Dining IN

I’ve been spending too much time writing at my newspaper job to spend anytime writing on Nil by Mouth. That’s all there is to it. And it’s not even that I’m there everyday. That might be part of the problem – I wish I had more time there. It’s an unpaid two day a week internship. The other 5 days are mostly devoted to making websites that pay my bills, and then recovering from that worn out feeling that accompanies it. And sadly, the blog has suffered.

I’m only here now because I am, and have been for several hours, procrastinating writing an article on kosherfest and kosher dining in Manhattan. I think I’ve basically decided (though it’s far too early in my career for such a sweeping statement but fuck it) that I don’t like writing about food, restaurant food specifically. It’s boring, and every restaurant says the exact same thing.

“We use the freshest/best/highest quality ingredients”

“Our staff is the friendliest ever”


Doesn’t matter what the angle is, what the story is about. Every restaurant is the same, or at least each one presents themselves the same way. And maybe I’m being lazy because I’m not digging deeper. But I worked restaurants for several years, and I just don’t want to grill or fast talk or out maneuver some overworked manager, or peevish owner who’s one case of wine away from bankruptcy. Cause really, unless it’s ESPN Sportszone restaurant or a Subway franchise, they all are. Unrelated sidenote: is it just me that has been noticing the alarming rate at which Subway Sandwich stores are invading New York City? It’s like every storefront that once housed a specialty ink store turns into a yellow and brown BMT factory. [Now this could be an actual restaurant story. Note to self: investigate further]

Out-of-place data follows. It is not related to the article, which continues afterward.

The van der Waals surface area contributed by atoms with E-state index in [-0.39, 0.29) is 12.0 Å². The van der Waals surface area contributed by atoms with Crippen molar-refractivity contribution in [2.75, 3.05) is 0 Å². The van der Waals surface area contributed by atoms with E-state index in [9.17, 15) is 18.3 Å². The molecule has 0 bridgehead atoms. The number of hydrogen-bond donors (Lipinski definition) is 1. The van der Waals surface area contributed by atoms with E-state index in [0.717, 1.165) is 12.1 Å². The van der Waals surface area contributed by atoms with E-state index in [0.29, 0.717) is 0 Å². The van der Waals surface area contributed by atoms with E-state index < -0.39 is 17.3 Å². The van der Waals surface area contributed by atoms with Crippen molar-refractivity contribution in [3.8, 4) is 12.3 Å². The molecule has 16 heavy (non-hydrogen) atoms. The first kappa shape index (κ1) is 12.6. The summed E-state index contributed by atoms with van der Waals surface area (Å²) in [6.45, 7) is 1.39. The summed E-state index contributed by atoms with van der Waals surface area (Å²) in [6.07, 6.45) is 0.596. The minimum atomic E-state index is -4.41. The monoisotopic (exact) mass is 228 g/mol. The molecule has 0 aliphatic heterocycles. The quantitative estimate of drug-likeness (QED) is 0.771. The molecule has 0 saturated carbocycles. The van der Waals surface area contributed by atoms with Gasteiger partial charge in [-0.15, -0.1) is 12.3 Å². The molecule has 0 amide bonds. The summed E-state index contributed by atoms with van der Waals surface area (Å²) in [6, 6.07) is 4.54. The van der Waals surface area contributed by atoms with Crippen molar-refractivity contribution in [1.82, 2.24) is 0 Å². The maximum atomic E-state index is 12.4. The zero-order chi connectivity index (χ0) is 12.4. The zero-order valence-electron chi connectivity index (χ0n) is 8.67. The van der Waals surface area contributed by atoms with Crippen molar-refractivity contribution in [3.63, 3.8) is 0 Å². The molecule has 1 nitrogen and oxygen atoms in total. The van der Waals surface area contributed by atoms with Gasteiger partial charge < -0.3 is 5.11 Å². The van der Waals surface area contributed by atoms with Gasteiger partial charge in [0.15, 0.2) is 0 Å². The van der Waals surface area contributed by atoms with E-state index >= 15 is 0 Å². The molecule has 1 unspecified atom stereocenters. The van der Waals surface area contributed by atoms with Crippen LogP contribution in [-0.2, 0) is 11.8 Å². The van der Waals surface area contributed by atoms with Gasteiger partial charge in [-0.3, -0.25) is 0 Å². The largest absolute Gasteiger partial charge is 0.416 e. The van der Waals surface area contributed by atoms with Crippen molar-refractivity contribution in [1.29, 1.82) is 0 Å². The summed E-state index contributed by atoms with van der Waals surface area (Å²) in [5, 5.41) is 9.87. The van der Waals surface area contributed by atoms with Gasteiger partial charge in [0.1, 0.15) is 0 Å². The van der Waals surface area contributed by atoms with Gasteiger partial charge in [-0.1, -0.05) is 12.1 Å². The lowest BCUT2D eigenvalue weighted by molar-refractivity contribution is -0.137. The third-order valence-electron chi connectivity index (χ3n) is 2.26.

So here I am, got a bunch of notes from interviews with 2 Rabbis, 2 restaurants, and a butcher, and I can’t seem to make it at all interesting to myself. Supposedly more and more people are eating kosher food or ingredients out of a perception that it’s cleaner or healthier or something. But besides for the marketers, I can’t find anyone who admits to this practice. Anyone? Either people who think this are too ashamed to admit it (because it’s basically a completely unfounded assumption) or b, it’s a marketing strategy thought up by a bunch of shrewd Rabbis with MBAs and several extra pounds of pareve poultry.

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